"Under the presidency of Carlos Andrés Pérez, whose economic plan, "La Gran Venezuela", called for the nationalization of the oil industry, Venezuela officially nationalized its oil industry on 1 January 1976 at the site of Zumaque oilwell 1 (Mene Grande). This was the birth of Petróleos de Venezuela S.A. (PDVSA). All foreign oil companies that once did business in Venezuela were replaced by Venezuelan companies, such as Lagoven (Standard Oil), Maraven (Shell), and Llavonen (Mobil)."

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2 hours ago, Orogun01 said:

Response times matter.
Image the following situation: 911 receives a call about a shooting in progress, the assailants are equipped with semi automatic rifles. If the cops go over there and assess the situation without the proper equipment then 2 things will happen:


1- Cops are in a active combat zone whilst outgunned
2-The situation will continue while the military rushes to the scene.

Putting aside the fact that it is not the military's job to respond to domestic crime, you now have double the response time and since military personnel is not actively patrolling an area a larger response time.

I understand why you think that way, but it is a severely impractical way to deal with real situations. Better that the cops are over-prepared for a shooting situation than having to wait until the military gets there.

*sarcasm on*

Just call an airstrike and napal the feks out!!!!

*sarcasm off*

 

I'm fairly sure that unless you can remove guns from general populace and make it really hard for common thugs to get one, then you can't really address weapinized police issue in the US of A. 

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1 hour ago, Sarex said:

We were talking about border towns with paramilitary assailants, that is something that is absolutely under the military purview.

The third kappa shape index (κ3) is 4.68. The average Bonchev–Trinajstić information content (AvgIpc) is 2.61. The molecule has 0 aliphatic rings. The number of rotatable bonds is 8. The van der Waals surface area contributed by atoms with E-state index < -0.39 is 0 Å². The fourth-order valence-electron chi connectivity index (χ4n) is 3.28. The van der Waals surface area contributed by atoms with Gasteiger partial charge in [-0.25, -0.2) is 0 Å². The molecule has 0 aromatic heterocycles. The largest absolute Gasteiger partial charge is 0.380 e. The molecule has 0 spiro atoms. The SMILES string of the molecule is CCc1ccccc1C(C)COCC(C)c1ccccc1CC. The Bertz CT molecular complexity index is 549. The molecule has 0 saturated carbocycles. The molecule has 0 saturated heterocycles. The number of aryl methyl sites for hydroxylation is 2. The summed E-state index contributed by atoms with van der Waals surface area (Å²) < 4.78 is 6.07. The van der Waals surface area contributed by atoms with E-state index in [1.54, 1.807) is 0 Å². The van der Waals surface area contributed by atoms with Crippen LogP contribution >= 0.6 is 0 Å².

Police is not trained, or responsible enough to handle military grade weapons. An argument could be made to give them access to military grade body west, but not for weapons.

That such a scenario is common enough, where civilians are committing crimes with heavy weaponry, is something that should be handled at the root of the issue. Not fighting fire with fire.

Except that even in border towns the assignment would go to the cops because its a 911 call.

Police self train more than people think, but that's a great argument for more funding of police.

What's the root of the issue, guns? The highest rate of gun crime is in the states with the strictest laws, and before you go off on illegal smuggling across state lines you should research the ghost guns coming in from the Philippines. Plus the majority of crimes are committed with handguns, not the "assault" rifles everyone wants to ban.

I'd say the answer to that question is kind of like the answer to "who's the sucker in this poker game?"*

 

*If you can't tell, it's you. ;)

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Sort of funny they took Trump for a drive, then back to the hospital.

Why has elegance found so little following? Elegance has the disadvantage that hard work is needed to achieve it and a good education to appreciate it. - Edsger Wybe Dijkstra

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42 minutes ago, Orogun01 said:

 The highest rate of gun crime is in the states with the strictest laws.

I'd love to see where you are pulling that information from:

https://en.wikipedia.org/wiki/Firearm_death_rates_in_the_United_States_by_state

https://www.americanprogress.org/issues/guns-crime/news/2019/11/20/477218/gun-violence-america-state-state-analysis/

https://www.usatoday.com/story/news/nation/2018/02/21/states-most-and-least-gun-violence-see-where-your-state-stacks-up/359395002/

Pretty easy to find a ton of data that says the exact opposite of what you are claiming.

Edited by Hurlshot
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25 minutes ago, Hurlshot said:

Sir, those are obviously per capita comparisons of firearm deaths, not gun crimes. But feel free to believe that Alaska is a den of organized crime and not a frozen wasteland where people are suiciding.

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I'd say the answer to that question is kind of like the answer to "who's the sucker in this poker game?"*

 

*If you can't tell, it's you. ;)

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1 minute ago, Orogun01 said: